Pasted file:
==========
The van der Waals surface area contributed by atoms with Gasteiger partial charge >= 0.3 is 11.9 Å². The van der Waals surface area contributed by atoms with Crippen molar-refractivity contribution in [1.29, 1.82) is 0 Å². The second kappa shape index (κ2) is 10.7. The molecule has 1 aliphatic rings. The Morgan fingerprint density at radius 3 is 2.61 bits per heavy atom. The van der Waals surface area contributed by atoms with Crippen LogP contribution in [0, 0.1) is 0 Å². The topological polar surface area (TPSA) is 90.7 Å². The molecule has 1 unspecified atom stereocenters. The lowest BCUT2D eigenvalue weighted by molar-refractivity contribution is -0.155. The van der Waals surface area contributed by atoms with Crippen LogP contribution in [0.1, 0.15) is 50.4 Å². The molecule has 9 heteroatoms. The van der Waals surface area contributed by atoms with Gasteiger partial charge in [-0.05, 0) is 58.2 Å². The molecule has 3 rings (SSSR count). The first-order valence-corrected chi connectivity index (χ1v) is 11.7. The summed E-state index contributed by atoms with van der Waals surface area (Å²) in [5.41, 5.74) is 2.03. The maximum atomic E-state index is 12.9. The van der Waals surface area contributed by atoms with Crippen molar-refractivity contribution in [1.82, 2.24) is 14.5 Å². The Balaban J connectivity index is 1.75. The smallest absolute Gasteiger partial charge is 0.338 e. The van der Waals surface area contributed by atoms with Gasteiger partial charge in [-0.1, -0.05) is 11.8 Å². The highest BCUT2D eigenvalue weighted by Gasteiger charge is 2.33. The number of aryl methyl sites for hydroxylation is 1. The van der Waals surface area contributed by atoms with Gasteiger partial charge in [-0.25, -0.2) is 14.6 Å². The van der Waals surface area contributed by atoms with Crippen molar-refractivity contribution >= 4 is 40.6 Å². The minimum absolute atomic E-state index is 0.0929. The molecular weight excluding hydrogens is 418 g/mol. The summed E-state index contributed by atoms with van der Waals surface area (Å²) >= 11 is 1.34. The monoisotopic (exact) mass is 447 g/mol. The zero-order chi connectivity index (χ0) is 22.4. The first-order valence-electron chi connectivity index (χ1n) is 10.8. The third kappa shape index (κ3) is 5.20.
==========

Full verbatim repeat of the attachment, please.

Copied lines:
The van der Waals surface area contributed by atoms with Gasteiger partial charge >= 0.3 is 11.9 Å². The van der Waals surface area contributed by atoms with Crippen molar-refractivity contribution in [1.29, 1.82) is 0 Å². The second kappa shape index (κ2) is 10.7. The molecule has 1 aliphatic rings. The Morgan fingerprint density at radius 3 is 2.61 bits per heavy atom. The van der Waals surface area contributed by atoms with Crippen LogP contribution in [0, 0.1) is 0 Å². The topological polar surface area (TPSA) is 90.7 Å². The molecule has 1 unspecified atom stereocenters. The lowest BCUT2D eigenvalue weighted by molar-refractivity contribution is -0.155. The van der Waals surface area contributed by atoms with Crippen LogP contribution in [0.1, 0.15) is 50.4 Å². The molecule has 9 heteroatoms. The van der Waals surface area contributed by atoms with Gasteiger partial charge in [-0.05, 0) is 58.2 Å². The molecule has 3 rings (SSSR count). The first-order valence-corrected chi connectivity index (χ1v) is 11.7. The summed E-state index contributed by atoms with van der Waals surface area (Å²) in [5.41, 5.74) is 2.03. The maximum atomic E-state index is 12.9. The van der Waals surface area contributed by atoms with Crippen molar-refractivity contribution in [1.82, 2.24) is 14.5 Å². The Balaban J connectivity index is 1.75. The smallest absolute Gasteiger partial charge is 0.338 e. The van der Waals surface area contributed by atoms with Gasteiger partial charge in [-0.1, -0.05) is 11.8 Å². The highest BCUT2D eigenvalue weighted by Gasteiger charge is 2.33. The number of aryl methyl sites for hydroxylation is 1. The van der Waals surface area contributed by atoms with Gasteiger partial charge in [-0.25, -0.2) is 14.6 Å². The van der Waals surface area contributed by atoms with Crippen molar-refractivity contribution >= 4 is 40.6 Å². The minimum absolute atomic E-state index is 0.0929. The molecular weight excluding hydrogens is 418 g/mol. The summed E-state index contributed by atoms with van der Waals surface area (Å²) >= 11 is 1.34. The monoisotopic (exact) mass is 447 g/mol. The zero-order chi connectivity index (χ0) is 22.4. The first-order valence-electron chi connectivity index (χ1n) is 10.8. The third kappa shape index (κ3) is 5.20.